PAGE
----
Succulent Karoo Research Station, Goegap Nature Reserve, Private Bag X1,
8240 Springbok, South Africa

http://www.stripedmouse

http://www.ieu.uzh.ch/research/behaviour/endocrinology.html


Summary of the entire project, into which the PhD project will be
incorporated.

The proposed project will study how evolved endocrine mechanisms allow
animals to behave adaptively in their changing natural environment. The
focus will be on physiological mechanisms regulating metabolism
(corticosterone), osmoregulation (arginine vasopressin), and reproduction
(testosterone). We will study physiological adaptation to droughts,
individual differences in physiological traits leading to fitness
consequences, and heritability of physiological traits.

Our study species, the striped mouse (Rhabdomys pumilio) from South Africa,
is a non-desert specialist living in an arid environment with pronounced
differences in the annual seasons. Each generation lives for only one year,
and striped mice reproduce in the breeding season following the season of
their own birth. Most mortality occurs during the long dry season
(December-April), when food and water are restricted resources, determining
who will survive until the next breeding season (September-November).
However, between years there is huge variation in the amount of rainfall and
thus food availability during the dry season. For my study species, this
means some generations experience a very resource restricted dry season,
while other generations don't. Over the last ten years, we studied
behavioral flexibility of striped mice as a way to adapt to their changing
environment. Now we want to study physiological flexibility as an evolved
trait that regulates both social flexibility as well as important
physiological processes such as metabolism, osmoregulation and reproduction.

>From free living individuals, we will measure blood hormone and blood sugar
levels, resting metabolic rate and daily energy expenditure. Data on hormone
levels will be available for 10 generations (the years 2006 - 2015) with
pronounced variation in water and energy (food) availability during the dry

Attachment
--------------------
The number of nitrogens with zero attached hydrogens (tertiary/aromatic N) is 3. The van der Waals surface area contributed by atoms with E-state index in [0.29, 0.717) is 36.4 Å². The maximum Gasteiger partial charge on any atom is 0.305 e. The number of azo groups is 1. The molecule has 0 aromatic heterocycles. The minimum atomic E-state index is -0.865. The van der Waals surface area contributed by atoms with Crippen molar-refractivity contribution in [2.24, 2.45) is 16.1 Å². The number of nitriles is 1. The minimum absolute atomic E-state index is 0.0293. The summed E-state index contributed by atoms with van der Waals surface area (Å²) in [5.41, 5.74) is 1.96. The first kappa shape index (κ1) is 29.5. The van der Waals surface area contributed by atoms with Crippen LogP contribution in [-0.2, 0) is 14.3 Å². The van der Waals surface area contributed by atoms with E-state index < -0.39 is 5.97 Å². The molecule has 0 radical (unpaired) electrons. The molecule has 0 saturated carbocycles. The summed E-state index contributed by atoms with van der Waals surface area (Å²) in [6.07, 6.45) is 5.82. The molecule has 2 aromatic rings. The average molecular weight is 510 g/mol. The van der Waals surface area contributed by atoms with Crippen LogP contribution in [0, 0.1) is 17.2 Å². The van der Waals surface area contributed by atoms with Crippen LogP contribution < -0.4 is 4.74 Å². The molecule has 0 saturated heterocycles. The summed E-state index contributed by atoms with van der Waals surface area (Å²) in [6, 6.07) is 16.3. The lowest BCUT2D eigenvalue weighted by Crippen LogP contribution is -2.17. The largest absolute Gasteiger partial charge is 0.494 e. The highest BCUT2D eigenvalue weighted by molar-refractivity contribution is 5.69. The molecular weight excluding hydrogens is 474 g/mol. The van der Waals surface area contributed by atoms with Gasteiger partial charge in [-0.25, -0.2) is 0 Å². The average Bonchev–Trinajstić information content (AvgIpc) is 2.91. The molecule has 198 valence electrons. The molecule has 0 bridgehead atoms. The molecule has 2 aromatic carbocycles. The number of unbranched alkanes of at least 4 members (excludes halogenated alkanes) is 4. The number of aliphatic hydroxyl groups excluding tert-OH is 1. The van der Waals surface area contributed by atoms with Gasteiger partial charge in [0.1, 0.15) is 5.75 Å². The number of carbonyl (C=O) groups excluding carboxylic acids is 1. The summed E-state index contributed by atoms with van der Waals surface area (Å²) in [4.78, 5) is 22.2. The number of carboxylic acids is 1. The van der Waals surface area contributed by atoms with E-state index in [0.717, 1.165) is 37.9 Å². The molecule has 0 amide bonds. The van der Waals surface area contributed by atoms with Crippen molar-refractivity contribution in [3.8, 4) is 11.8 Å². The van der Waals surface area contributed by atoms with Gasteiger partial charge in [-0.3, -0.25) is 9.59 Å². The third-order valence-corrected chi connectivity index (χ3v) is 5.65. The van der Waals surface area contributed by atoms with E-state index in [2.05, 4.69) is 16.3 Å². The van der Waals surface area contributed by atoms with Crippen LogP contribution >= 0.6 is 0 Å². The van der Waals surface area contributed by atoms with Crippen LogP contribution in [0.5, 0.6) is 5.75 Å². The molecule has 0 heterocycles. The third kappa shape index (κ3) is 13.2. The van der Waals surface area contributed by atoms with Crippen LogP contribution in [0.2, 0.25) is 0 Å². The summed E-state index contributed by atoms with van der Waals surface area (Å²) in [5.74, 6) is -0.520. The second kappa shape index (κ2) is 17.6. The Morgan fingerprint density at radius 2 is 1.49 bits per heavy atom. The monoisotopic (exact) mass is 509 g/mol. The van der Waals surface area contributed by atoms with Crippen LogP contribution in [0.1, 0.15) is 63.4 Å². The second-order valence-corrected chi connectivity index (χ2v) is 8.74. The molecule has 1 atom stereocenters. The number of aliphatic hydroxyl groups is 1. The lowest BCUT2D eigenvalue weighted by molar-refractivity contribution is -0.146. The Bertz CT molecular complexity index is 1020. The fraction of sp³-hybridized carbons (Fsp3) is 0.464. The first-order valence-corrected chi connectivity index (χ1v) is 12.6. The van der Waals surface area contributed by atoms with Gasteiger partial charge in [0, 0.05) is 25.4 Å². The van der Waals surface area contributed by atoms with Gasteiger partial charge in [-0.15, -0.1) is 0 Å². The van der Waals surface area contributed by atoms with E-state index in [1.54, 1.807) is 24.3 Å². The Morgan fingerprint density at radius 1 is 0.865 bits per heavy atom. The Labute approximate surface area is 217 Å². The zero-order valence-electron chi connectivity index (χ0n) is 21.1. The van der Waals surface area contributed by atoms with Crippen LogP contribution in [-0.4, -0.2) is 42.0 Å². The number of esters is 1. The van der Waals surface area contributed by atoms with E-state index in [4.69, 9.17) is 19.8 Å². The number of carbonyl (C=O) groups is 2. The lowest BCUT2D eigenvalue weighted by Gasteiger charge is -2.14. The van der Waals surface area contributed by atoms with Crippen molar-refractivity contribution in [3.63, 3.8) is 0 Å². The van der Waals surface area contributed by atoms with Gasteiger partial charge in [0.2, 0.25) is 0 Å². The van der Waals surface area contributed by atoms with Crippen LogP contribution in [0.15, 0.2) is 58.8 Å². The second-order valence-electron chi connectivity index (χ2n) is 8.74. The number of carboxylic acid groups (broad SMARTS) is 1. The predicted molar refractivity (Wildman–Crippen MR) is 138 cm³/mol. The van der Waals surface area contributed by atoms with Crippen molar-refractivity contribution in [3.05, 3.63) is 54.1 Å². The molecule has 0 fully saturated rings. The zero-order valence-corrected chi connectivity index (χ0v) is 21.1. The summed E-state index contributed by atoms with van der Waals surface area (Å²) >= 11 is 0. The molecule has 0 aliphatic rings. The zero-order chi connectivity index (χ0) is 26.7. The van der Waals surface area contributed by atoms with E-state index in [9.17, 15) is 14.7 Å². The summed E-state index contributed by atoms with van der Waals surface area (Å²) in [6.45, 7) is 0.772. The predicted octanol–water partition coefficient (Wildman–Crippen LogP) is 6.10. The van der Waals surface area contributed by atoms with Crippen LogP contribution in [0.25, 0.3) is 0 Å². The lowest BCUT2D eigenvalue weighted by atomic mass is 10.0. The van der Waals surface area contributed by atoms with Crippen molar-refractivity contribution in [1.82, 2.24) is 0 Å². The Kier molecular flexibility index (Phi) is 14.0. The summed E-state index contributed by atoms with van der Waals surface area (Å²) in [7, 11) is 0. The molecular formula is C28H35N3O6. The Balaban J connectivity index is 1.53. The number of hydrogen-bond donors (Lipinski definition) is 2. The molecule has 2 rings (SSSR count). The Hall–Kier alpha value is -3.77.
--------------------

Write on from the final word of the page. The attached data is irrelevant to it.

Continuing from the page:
season. We will correlate physiological measurements with food and water
availability and with social behavior. Experimentally, we will provide water
and food during the dry season to test for an influence on metabolism,
osmoregulation, social behavior and survival.

Second, we will test the hypothesis that high levels of metabolic hormones
lead to fitness benefits in years with high food availability during the dry
season (due to significant prior rainfall) but to reduced survival in years
when food availability is significantly lower during the dry seasons. Such
observations may explain the maintenance of genetic variation within the
population. We will increase corticosterone levels experimentally during the
dry season to rainy season levels. We predict increased resting metabolic
rate and reduced fitness in test individuals compared to untreated controls
and individuals with corticosterone implants that are also food
supplemented.

Third, by combining physiological data with a pedigree of more than 1000
individuals, we will calculate heritability for physiological traits using
the statistical animal model. This statistical model allows the inclusion of
important ecological parameters (season, precipitation, overall food
availability) as well as individual specific parameters (social class, food
availability in the natal territory, and time of birth). This will enable us
to understand the extent to which the high variance in physiological traits
between individuals is due to genetic or environmental differences.

The proposed project will integrate studies on behavior, ecology and
physiology, combining both ultimate and proximate research to understand
individual variation in physiological adaptation. Droughts are predicted to
become more frequent and more severe in the future as a consequence of
global warming. Thus, we will also gain information on how climate change
influences natural population and how natural populations react to climate
change.


PD Dr. Carsten Schradin
Group Leader Behavioral Endocrinology and Eco-Physiology

Institute of Evolutionary Biology and Environmental Studies
Department of Animal Behavior
University of Zurich, Winterthurerstrasse 190, 8057 Zurich, Switzerland.
Tel: +41 - (0)44 635 5486

Tel. secretary: +41 - (0)44 635 5271
Fax: +41 - (0)44 635 5490

Honorary Associate Professor

School of Animal, Plant and Environmental Sciences

University of the Witwatersrand, Johannesburg, South Africa

Head
Succulent Karoo Research Station, Goegap Nature Reserve, Private Bag X1,
8240 Springbok, South Africa


http://www.stripedmouse

http://www.ieu.uzh.ch/research/behaviour/endocrinology.html